The estimated build of a new Leisure centre in 2019 was £10m – then £20m in 2022. Two weeks ago, it was £30m, and last week, the figure quoted by a Waverley officer was £31m.
To be more precise. £31,137,252
Now, a question mark among some councillors hangs over the viability and desirability of providing a state-of-the-art, low-carbon Passivhaus building – one of the first in the country.
Q Will spiralling costs put paid to a long-held dream to replace the old and tired leisure centre?
At a meeting of the Executive tonight, Tuesday, Cranleigh Cllr Liz Townsend, the Portfolio Holder for Planning and Economic Development, will recommend the following to the Council:
That a revised capital budget of £31,137,252, as shown in the financial viability assessment at Exempt Annexe 1, be allocated to deliver a new build Cranleigh Leisure Centre; II.
The leisure centre is built to Passivhaus certification standards, and the Joint Director for Transformation and Governance will be given authority to appoint all professional services, including, but not limited to, the Employers Agent, Design team and build contractor, and to complete and execute all required contractual documentation. Most details will be provided when the press and public are excluded.
Council officer Kelvin Mills explained that the Council had been working with the architects GT3 and quantity surveyors and that a full report would go to the Executive and Council shortly.
Cllr George Hesse said:
“I know how much the people of Cranleigh really want and need a new sports and leisure centre, but I understand that the cost estimate what was to have cost £10m then £20m is now costing around the £30m mark.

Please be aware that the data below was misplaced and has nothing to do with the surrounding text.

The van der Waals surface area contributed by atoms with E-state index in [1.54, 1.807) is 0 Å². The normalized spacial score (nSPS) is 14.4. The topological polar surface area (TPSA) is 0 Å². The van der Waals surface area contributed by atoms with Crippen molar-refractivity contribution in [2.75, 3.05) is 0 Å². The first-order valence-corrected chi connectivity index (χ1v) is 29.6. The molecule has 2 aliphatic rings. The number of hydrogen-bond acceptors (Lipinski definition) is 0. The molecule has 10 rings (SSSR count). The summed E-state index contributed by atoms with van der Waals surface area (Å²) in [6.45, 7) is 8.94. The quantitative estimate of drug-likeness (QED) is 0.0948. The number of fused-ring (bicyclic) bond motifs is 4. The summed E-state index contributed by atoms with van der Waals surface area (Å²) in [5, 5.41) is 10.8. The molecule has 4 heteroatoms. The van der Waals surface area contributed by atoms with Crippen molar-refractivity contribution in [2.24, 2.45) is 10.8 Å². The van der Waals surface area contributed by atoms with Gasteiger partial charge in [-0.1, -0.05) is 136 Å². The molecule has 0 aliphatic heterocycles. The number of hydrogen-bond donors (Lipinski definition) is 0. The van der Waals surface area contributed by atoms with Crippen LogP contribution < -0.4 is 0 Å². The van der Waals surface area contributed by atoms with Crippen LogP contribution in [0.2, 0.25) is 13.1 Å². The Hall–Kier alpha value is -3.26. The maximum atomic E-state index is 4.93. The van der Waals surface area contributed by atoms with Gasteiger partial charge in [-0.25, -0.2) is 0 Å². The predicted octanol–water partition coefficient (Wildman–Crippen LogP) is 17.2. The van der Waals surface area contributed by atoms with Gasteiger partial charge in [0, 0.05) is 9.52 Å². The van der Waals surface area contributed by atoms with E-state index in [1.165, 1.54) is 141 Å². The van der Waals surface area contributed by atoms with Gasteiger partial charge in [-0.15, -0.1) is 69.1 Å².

With material costs generally going up, at what point do we decide that enough is enough that it has exceeded the point it can be afforded? At exactly what point can we pull back from it? We all know that projects have a tendency to overspend with cost inflation. We are talking about many millions of pounds here. Will there be a pont where we should pull back and completely re-assess. Money is not unlimited.”
Officer Kelvin Mills said:
Chairman Cllr Carole Cockburn said the Council would need “a heck of a lot more information about the project.” before making a decision.
She said: “It would be lovely to have a state-of-the-art facility in Cranleigh, but we have to be aware of how much money we have. We are talking about eye-watering sums of money here.”
Cllr Hesse asked if and when the build went out to tender, would it be for a “fixed price contract?”
A Passivhaus-certified design for Cranleigh will guarantee the building’s energy and operational carbon performance. There is no other standard with proven evidence that can guarantee this.
The initial Passivhaus design parameters included at this stage for Cranleigh are:
- Siting the building to maximise solar gain
- Solar orientation with the hot pool zones facing directly south and cool zone facing north
- Thermal zoning
- Optimising MEP plant strategies to reduce pipe and duct runs
- Reviewing structural strategies to limit thermal bridging